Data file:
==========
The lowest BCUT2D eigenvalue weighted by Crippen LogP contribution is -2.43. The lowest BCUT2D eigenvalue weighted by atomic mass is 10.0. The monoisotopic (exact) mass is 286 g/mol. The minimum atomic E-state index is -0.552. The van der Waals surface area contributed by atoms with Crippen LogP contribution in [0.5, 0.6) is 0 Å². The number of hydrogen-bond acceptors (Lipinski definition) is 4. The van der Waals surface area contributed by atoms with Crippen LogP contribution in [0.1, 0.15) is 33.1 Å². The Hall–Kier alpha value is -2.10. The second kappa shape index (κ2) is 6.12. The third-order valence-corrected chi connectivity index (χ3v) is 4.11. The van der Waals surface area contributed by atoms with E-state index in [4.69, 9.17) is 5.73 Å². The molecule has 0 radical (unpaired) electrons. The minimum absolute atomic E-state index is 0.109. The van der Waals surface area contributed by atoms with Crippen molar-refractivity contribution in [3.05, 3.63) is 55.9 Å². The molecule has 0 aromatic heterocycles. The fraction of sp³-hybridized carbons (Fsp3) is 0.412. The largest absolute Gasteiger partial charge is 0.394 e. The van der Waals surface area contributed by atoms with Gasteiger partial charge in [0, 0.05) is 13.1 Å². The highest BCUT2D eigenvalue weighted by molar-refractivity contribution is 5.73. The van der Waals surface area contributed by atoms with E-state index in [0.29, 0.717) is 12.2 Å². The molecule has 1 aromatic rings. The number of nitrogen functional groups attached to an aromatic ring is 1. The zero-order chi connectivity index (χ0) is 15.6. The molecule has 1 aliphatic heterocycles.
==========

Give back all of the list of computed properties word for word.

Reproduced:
The lowest BCUT2D eigenvalue weighted by Crippen LogP contribution is -2.43. The lowest BCUT2D eigenvalue weighted by atomic mass is 10.0. The monoisotopic (exact) mass is 286 g/mol. The minimum atomic E-state index is -0.552. The van der Waals surface area contributed by atoms with Crippen LogP contribution in [0.5, 0.6) is 0 Å². The number of hydrogen-bond acceptors (Lipinski definition) is 4. The van der Waals surface area contributed by atoms with Crippen LogP contribution in [0.1, 0.15) is 33.1 Å². The Hall–Kier alpha value is -2.10. The second kappa shape index (κ2) is 6.12. The third-order valence-corrected chi connectivity index (χ3v) is 4.11. The van der Waals surface area contributed by atoms with E-state index in [4.69, 9.17) is 5.73 Å². The molecule has 0 radical (unpaired) electrons. The minimum absolute atomic E-state index is 0.109. The van der Waals surface area contributed by atoms with Crippen molar-refractivity contribution in [3.05, 3.63) is 55.9 Å². The molecule has 0 aromatic heterocycles. The fraction of sp³-hybridized carbons (Fsp3) is 0.412. The largest absolute Gasteiger partial charge is 0.394 e. The van der Waals surface area contributed by atoms with Gasteiger partial charge in [0, 0.05) is 13.1 Å². The highest BCUT2D eigenvalue weighted by molar-refractivity contribution is 5.73. The van der Waals surface area contributed by atoms with E-state index in [0.29, 0.717) is 12.2 Å². The molecule has 1 aromatic rings. The number of nitrogen functional groups attached to an aromatic ring is 1. The zero-order chi connectivity index (χ0) is 15.6. The molecule has 1 aliphatic heterocycles.